Can you spot the veggie on the plastic foam plate?
[See update below.]
Congress is in the process of figuring next year's agriculture budget, and the food industry is using the occasion as an opportunity to bully the USDA as it rolls out new rules for the National School Lunch Program. According to the New York Times, Big Food has already dropped a cool $5.6 million lobbying to kibosh the new rules.
Why does the industry care about school lunches? Because school cafeterias get less than a dollar a day per student in federal funding to spend on ingredients (about two-thirds of the maximum $2.94 outlay per lunch goes to overhead and labor), and many public schools lack cooking facilities altogether. So cafeterias often outsource cooking to massive entities that know how to squeeze a profit by selling lots of dirt-cheap food—companies like meat giant Tyson and its infamous heat-and-serve "Dinosaur Shaped Chicken Nuggets," and Conagra and its frozen pizzas.
In January, the USDA came out with new guidelines governing what can go on kids' plates. Mandated by a 2004 act of Congress ordering USDA to align school lunches with the Dietary Guidelines for Americans, the rules (PDF) impose two new criteria that have drawn the ire of the food industry.
First, they rewrote the requirements around vegetable and fruit servings. Before, cafeterias were required to serve at least one vegetable per day, and the definition was expansive: Tater Tots and French fries, for example, counted. Now, they limit the amount of potatoes and other "starchy vegetables" to no more than one cup (two servings) per week—and require schools to serve at least one serving per week of dark green and red/orange vegetables. Second, they no longer allow the two ounces of tomato paste that lacquer a typical frozen pizza to count as a vegetable.
To Big Food and its friends on the Hill, none of this would do. Back in October, by a unanimous vote, the Senate slapped an amendment on its ag appropriations bill that will rescind the limit on potatoes. This, despite a major recent Harvard study finding that regular consumption of potatoes in all their forms, fried and not, contributes heavily to unhealthy weight gain.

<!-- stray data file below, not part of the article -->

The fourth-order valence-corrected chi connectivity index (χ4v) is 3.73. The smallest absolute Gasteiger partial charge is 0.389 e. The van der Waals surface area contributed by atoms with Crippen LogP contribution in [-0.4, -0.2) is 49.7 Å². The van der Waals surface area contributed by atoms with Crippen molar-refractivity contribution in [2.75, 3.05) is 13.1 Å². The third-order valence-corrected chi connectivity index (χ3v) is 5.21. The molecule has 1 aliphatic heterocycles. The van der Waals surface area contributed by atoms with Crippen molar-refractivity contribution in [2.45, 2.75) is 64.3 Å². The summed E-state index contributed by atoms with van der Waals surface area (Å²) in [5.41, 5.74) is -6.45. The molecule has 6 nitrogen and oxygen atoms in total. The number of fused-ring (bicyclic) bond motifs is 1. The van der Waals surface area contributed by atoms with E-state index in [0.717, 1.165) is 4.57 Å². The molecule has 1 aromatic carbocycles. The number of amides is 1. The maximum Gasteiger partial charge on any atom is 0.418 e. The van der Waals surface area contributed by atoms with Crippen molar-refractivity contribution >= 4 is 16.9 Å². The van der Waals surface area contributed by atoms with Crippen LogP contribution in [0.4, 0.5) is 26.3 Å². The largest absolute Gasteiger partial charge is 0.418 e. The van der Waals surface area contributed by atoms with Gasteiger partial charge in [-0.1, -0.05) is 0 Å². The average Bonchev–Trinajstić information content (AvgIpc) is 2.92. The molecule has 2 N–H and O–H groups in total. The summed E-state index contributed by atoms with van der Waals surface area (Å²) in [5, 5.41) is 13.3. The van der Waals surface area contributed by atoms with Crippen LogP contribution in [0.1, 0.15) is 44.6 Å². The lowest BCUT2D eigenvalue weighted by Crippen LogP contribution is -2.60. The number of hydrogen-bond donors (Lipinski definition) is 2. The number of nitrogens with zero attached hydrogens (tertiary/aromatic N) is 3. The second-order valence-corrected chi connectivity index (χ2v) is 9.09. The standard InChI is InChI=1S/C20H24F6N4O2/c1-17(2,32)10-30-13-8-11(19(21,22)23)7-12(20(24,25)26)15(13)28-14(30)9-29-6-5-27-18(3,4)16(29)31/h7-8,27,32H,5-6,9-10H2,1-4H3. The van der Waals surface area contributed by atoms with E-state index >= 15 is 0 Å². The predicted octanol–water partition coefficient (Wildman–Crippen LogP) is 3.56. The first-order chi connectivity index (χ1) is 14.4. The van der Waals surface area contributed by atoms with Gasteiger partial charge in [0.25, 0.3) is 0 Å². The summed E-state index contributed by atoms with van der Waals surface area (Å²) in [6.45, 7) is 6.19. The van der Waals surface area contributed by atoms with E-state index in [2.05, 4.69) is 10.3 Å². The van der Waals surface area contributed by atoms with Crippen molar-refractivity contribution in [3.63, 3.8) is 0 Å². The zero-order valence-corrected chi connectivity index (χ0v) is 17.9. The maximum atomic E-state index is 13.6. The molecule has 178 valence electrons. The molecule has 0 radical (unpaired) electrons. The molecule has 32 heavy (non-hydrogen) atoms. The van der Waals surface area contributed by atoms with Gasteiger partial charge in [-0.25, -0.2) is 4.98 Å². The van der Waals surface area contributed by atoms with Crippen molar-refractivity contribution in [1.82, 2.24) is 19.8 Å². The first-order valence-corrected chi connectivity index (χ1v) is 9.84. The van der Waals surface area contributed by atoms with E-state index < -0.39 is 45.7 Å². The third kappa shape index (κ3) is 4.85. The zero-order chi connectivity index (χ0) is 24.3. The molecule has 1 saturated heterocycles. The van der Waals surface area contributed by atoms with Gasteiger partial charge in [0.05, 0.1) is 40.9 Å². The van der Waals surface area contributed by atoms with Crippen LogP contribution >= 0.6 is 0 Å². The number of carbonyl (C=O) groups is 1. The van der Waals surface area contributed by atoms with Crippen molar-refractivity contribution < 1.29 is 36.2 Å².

And now, reports Politico's David Rogers, Conagra and fellow frozen-pizza behemoth Schwan are arraying their lobbying might against the new tomato-paste rule. Rogers writes:
A June letter from Sen. Amy Klobuchar (D-Minn.) to Agriculture Secretary Tom Vilsack, for example, celebrates the virtues of tomato paste in language that closely mirrors the arguments made by Schwan, a privately owned giant based in Marshall, Minn. And both Schwan and ConAgra have quietly helped to finance the "Coalition for Sustainable School Meals Programs" which maintains a red-white-blue—and yes green—website with the heading "Fix the Reg."
According to Rogers, the House version of the ag-spending bill will likely contain a provision nixing the rule change, and preserving frozen pepperoni pizza's status as a fruit/vegetable serving, so long as it harbors a bit of tomato paste. Between the Senate's amendemnt and this coming move from the House, school cafeterias will remain profitable places to move cheap corporate French fries and pizza, and train a new generation to regard such dubious fare as every-day food.
In my recent post on food and Occupy Wall Street, I showed how the food system, like the financial system, is both in desperate need of reform and utterly trapped under the heel of industry influence. The gutting of the USDA's new lunch guidelines provides yet another example.
UPDATE: I wrote this post before the House came out with its spending bill late Monday afternoon. It turns out, it's even worse than I thought. Associated Press:
The final version of a spending bill released late Monday would unravel school lunch standards the Agriculture Department proposed earlier this year, which included limiting the use of potatoes on the lunch line and delaying limits on sodium and delaying a requirement to boost whole grains.
The bill also would allow tomato paste on pizzas to be counted as a vegetable, as it is now. USDA had wanted to prevent that.